Wednesday, 7th December 2022
Dear Parent / Guardian,
Many of you will have seen the national news about the increased number of cases of scarlet fever over the past week.
Scarlet fever is caused by a bacteria called Group A streptococci ('strep'). These bacteria also cause other respiratory and skin infections such as strep throat and impetigo. Although scarlet fever is usually a mild illness, it should be treated with antibiotics to minimise the risk of complications and reduce the spread to others.
The symptoms of scarlet fever include a sore throat, headache, fever, nausea and vomiting. This is followed by a fine red rash which typically first appears on the chest and stomach, rapidly spreading to other parts of the body. On more darkly-pigmented skin, the scarlet rash may be harder to spot, but it should feel like 'sandpaper'. The face can be flushed red but pale around the mouth.
If you think you, or your child, have scarlet fever:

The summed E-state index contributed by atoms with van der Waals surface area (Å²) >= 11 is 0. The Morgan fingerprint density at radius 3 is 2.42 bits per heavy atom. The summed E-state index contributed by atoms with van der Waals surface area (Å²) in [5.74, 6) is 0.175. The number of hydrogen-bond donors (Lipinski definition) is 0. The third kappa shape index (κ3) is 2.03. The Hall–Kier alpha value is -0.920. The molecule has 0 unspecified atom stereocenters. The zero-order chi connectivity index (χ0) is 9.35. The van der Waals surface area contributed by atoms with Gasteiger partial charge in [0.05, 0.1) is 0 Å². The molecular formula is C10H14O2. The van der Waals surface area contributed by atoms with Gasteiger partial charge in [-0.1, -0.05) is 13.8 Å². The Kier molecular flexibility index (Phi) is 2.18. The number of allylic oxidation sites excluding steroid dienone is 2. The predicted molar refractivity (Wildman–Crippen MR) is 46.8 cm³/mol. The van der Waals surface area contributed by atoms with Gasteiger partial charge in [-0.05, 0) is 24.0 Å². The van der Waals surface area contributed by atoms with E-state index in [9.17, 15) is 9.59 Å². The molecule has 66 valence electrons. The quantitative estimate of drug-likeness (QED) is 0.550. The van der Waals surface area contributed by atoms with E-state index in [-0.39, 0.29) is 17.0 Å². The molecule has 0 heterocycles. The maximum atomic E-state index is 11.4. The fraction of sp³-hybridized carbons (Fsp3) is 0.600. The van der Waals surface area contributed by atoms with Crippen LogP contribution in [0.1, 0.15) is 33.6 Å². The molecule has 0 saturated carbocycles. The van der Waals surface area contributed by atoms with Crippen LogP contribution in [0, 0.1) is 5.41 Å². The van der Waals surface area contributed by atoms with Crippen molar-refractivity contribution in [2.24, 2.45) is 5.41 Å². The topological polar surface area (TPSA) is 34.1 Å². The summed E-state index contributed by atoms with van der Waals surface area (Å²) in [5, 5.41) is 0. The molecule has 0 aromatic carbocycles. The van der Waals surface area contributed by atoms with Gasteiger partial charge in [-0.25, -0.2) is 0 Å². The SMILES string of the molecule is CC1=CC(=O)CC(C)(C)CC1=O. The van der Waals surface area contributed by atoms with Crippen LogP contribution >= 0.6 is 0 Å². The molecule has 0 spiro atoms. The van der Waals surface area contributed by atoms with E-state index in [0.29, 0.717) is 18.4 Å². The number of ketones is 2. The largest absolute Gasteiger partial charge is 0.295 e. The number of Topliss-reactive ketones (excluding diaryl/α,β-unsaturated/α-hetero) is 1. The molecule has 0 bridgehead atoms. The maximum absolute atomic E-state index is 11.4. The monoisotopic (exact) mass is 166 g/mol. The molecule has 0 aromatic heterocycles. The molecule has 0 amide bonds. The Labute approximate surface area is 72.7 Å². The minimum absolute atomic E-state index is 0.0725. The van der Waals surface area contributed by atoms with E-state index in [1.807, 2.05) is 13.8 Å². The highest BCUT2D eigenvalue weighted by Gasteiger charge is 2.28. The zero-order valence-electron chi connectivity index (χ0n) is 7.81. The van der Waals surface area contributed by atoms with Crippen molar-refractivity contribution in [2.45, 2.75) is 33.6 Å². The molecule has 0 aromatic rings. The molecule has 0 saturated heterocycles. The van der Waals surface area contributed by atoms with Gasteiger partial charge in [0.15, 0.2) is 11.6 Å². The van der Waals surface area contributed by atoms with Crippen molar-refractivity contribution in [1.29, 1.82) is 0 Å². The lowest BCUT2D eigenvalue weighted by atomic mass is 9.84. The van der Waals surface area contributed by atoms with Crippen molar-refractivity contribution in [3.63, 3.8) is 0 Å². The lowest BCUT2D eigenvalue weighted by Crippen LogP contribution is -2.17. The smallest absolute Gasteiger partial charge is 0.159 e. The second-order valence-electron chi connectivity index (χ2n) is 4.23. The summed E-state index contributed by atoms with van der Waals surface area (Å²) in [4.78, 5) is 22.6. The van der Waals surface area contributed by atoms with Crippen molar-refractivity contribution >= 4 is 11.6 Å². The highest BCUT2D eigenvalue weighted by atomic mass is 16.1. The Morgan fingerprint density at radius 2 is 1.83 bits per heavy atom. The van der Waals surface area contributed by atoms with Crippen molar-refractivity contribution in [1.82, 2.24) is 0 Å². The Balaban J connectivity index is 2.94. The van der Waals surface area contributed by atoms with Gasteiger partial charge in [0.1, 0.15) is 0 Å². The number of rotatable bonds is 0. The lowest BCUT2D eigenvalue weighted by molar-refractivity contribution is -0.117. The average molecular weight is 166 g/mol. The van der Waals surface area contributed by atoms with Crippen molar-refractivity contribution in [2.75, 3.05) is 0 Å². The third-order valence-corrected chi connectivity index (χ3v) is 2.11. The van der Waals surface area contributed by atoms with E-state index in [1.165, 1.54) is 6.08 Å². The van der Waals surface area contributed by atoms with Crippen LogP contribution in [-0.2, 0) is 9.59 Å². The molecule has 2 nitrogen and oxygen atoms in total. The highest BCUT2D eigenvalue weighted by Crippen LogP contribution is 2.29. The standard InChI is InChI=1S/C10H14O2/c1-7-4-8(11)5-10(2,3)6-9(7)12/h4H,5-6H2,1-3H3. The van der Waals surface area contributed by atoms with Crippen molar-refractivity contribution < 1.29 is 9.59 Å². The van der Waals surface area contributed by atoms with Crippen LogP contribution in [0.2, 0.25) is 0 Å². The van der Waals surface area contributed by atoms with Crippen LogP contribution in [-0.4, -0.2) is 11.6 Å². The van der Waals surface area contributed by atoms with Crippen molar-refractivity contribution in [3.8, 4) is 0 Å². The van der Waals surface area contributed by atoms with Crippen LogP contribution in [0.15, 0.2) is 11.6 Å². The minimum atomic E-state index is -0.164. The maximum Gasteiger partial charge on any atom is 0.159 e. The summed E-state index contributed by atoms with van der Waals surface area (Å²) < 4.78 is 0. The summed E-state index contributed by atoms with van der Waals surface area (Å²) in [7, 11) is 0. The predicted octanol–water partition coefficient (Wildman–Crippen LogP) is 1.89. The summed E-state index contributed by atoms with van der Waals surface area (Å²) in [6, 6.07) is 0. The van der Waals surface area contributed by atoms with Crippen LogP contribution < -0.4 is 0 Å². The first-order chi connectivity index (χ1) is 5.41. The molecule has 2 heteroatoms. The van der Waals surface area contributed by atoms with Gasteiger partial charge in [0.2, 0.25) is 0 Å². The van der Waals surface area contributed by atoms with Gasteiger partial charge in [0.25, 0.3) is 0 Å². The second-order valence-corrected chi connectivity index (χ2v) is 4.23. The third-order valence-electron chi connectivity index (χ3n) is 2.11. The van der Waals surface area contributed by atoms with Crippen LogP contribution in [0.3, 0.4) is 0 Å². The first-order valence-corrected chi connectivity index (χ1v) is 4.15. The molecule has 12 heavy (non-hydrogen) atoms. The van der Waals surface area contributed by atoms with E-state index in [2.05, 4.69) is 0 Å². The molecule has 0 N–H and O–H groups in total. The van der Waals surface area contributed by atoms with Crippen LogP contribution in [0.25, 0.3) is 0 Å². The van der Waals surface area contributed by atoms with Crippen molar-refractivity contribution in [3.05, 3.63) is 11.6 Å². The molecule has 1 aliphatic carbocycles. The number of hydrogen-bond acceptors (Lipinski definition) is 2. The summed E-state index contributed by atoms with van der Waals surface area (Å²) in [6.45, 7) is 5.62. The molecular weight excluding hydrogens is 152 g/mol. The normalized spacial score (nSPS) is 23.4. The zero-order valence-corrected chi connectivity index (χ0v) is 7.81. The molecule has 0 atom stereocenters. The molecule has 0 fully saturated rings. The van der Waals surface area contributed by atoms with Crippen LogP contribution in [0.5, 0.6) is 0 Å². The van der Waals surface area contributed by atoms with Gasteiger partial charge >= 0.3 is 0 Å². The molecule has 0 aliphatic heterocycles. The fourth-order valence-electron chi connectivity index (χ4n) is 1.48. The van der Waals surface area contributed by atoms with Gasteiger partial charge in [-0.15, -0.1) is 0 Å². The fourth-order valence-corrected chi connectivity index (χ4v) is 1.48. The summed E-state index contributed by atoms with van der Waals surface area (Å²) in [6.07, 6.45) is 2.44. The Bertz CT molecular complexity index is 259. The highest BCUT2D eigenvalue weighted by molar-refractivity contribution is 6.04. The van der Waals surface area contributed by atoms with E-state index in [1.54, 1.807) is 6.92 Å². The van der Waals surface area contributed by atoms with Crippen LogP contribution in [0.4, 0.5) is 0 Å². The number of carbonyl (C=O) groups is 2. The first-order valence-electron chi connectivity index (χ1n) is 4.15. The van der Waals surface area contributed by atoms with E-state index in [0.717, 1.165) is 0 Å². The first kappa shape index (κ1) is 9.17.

Good hand and respiratory hygiene are important for stopping the spread of many bugs. By teaching your child how to wash their hands properly with soap for 20 seconds, using a tissue to catch coughs and sneezes, and keeping away from others when feeling unwell, they will be able to reduce the risk of picking up or spreading infections.
Please note, children who have had chickenpox recently are more likely to develop more serious infection during an outbreak of scarlet fever and so parents should remain vigilant for symptoms such as a persistent high fever, cellulitis (skin infection) and arthritis (joint pain and swelling). If you are concerned for any reason, please seek medical assistance immediately.
More information on scarlet fever and Group A strep is available on the government website: